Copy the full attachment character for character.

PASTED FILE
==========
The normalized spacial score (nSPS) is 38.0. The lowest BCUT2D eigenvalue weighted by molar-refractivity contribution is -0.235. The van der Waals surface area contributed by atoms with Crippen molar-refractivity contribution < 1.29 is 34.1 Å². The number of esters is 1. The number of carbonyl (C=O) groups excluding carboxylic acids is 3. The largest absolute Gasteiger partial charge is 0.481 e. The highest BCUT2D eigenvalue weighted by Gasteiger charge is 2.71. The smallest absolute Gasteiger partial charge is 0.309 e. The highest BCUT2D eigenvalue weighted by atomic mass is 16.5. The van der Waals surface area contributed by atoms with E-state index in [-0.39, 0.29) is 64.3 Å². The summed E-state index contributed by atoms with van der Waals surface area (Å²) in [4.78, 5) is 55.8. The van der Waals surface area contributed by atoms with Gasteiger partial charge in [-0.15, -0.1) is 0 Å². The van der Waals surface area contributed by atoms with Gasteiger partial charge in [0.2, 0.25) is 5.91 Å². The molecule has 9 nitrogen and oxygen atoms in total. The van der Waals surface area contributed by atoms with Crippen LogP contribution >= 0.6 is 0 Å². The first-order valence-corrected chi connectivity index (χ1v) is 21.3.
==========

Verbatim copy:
The normalized spacial score (nSPS) is 38.0. The lowest BCUT2D eigenvalue weighted by molar-refractivity contribution is -0.235. The van der Waals surface area contributed by atoms with Crippen molar-refractivity contribution < 1.29 is 34.1 Å². The number of esters is 1. The number of carbonyl (C=O) groups excluding carboxylic acids is 3. The largest absolute Gasteiger partial charge is 0.481 e. The highest BCUT2D eigenvalue weighted by Gasteiger charge is 2.71. The smallest absolute Gasteiger partial charge is 0.309 e. The highest BCUT2D eigenvalue weighted by atomic mass is 16.5. The van der Waals surface area contributed by atoms with E-state index in [-0.39, 0.29) is 64.3 Å². The summed E-state index contributed by atoms with van der Waals surface area (Å²) in [4.78, 5) is 55.8. The van der Waals surface area contributed by atoms with Gasteiger partial charge in [-0.15, -0.1) is 0 Å². The van der Waals surface area contributed by atoms with Gasteiger partial charge in [0.2, 0.25) is 5.91 Å². The molecule has 9 nitrogen and oxygen atoms in total. The van der Waals surface area contributed by atoms with Crippen LogP contribution >= 0.6 is 0 Å². The first-order valence-corrected chi connectivity index (χ1v) is 21.3.